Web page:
Under Governor Greg Abbott’s (R) order, the Texas Legislature is in a special session, which began with the House swiftly passing H.B.1/H.J.R.1, legislation that would implement Governor Abbott’s property tax relief proposal. Property tax is certainly needed in the Lone Star State because according to the Tax Foundation, Texas is home to the nation’s sixth highest average property tax burden.
“The Texas House is the only chamber that passed a property tax cut bill that is germane to the special session that I called to provide Texans with property tax relief,” Governor Abbott said after House passage of HB1. “It provides more cuts to property tax rates than any other proposal at this time. It is supported by the most respected tax think tank in the state, as well as more than 30 homeowner, consumer, and business groups across the state. I look forward to signing it when it reaches my desk.”
H.B. 1/ H.J.R. 1 will lower the school district property tax rates for all property owners by $ 0.16 per $100. In exchange for lower school property tax rates, the state will provide $12.3 billion to schools to make up for the loss of funding. The $12.3 billion came from funds that had been set aside by the House and the Senate in the budget passed during the regular session.
In a livestream event hosted by the Texas Public Policy Foundation, Governor Abbott reaffirmed the House’s approach, adding that he wants to eliminate property taxes entirely.
Lt. Governor Dan Patrick responded in recent press conference, during which he touted the Senate’s property tax plan and criticized the plans offered by Governor Abbott and the House. Lt. Governor Patrick called Governor Abbott’s goal of property tax eliminate a “fantasy.”
“If you live in a million-dollar house, you get a $100,000 exemption,” Lt. Governor Patrick said in defense of the Senate’s approach. “If you live in a $100,000 house, you get a $100,000 exemption. Their plan of all compression, the higher-priced house you live in, the more you get.”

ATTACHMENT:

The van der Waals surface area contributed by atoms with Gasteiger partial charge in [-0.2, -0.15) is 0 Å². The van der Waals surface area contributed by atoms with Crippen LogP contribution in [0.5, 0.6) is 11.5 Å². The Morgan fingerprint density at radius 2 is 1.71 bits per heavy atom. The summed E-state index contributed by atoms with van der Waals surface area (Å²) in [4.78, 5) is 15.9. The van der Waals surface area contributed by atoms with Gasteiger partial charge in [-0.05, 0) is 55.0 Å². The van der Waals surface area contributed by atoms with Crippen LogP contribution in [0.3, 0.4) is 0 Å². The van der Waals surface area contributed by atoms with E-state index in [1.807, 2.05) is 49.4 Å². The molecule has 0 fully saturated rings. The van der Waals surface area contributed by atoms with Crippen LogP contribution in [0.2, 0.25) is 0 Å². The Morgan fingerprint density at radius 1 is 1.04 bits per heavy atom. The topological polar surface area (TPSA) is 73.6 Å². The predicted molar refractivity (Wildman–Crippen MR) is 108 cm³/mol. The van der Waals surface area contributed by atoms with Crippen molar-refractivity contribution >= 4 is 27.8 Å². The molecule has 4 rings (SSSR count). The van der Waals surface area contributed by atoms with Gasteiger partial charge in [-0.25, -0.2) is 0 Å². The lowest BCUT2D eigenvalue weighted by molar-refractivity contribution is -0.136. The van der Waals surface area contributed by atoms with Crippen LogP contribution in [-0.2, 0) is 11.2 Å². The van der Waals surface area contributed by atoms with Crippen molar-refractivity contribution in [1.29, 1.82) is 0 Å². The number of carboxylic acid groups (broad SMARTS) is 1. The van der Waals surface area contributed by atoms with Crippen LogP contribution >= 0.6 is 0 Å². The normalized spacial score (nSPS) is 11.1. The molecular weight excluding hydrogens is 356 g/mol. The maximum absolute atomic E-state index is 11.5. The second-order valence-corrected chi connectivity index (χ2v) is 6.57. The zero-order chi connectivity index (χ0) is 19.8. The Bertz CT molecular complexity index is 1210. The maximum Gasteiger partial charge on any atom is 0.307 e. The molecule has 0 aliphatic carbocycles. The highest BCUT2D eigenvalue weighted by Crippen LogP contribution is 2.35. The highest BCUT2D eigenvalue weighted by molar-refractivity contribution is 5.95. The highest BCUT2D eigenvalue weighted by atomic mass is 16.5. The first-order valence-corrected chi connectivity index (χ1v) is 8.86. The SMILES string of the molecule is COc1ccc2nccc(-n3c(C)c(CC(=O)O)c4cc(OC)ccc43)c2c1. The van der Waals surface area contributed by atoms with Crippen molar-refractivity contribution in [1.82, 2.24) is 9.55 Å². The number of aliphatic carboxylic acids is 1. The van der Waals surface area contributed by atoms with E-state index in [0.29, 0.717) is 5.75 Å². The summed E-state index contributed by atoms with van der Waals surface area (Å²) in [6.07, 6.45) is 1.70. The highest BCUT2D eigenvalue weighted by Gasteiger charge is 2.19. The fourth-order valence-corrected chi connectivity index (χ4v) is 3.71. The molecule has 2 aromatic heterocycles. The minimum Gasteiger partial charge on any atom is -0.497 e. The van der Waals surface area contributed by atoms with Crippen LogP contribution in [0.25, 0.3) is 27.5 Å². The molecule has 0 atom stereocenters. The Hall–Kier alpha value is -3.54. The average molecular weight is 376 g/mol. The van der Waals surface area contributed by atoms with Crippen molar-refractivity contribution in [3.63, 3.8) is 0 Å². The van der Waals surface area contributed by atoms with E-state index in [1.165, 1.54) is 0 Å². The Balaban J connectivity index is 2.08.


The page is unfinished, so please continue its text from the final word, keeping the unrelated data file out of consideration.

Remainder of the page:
The House and the Senate are still in a gridlock over how they want to pass the property tax relief bill while Governor Abbott, Lt. Governor Patrick, and Speaker of the House Phelan are negotiating on a deal.
“It’s great that state officials are discussing the best way to provide property tax relief that is much needed for struggling families across the state,” said Vance Ginn, senior fellow with Americans for Tax Reform. “But the best way to provide the biggest bang for tax relief is to maximize the return of surplus state dollars to buy down school district maintenance and operations property taxes which is being advocated for by Governor Abbott and pushed by the Texas House.”
The months-long standoff, however, could be coming to a conclusion, with the Texas Tribune reporting this week that Governor Abbott is open to a compromise between the House and the Senate proposals.
“One thing I let both of them know — the only way that legislation gets to the governor’s desk to be signed into law is for the House and Senate to work together,” Abbott said during a June 12 new conference. “The good news is they understand that and they are working together. The most important thing is that they work together to hammer out their differences and get a bill to my desk as quickly as possible.”
The current special session ends on June 28th. Texans, who face the nation’s sixth highest average property tax burden, are hoping that legislators in Austin reach an agreement soon. If that does not occur, however, Gov. Abbott has already made clear he’ll call another special session and will continue doing so until lawmakers reach a deal.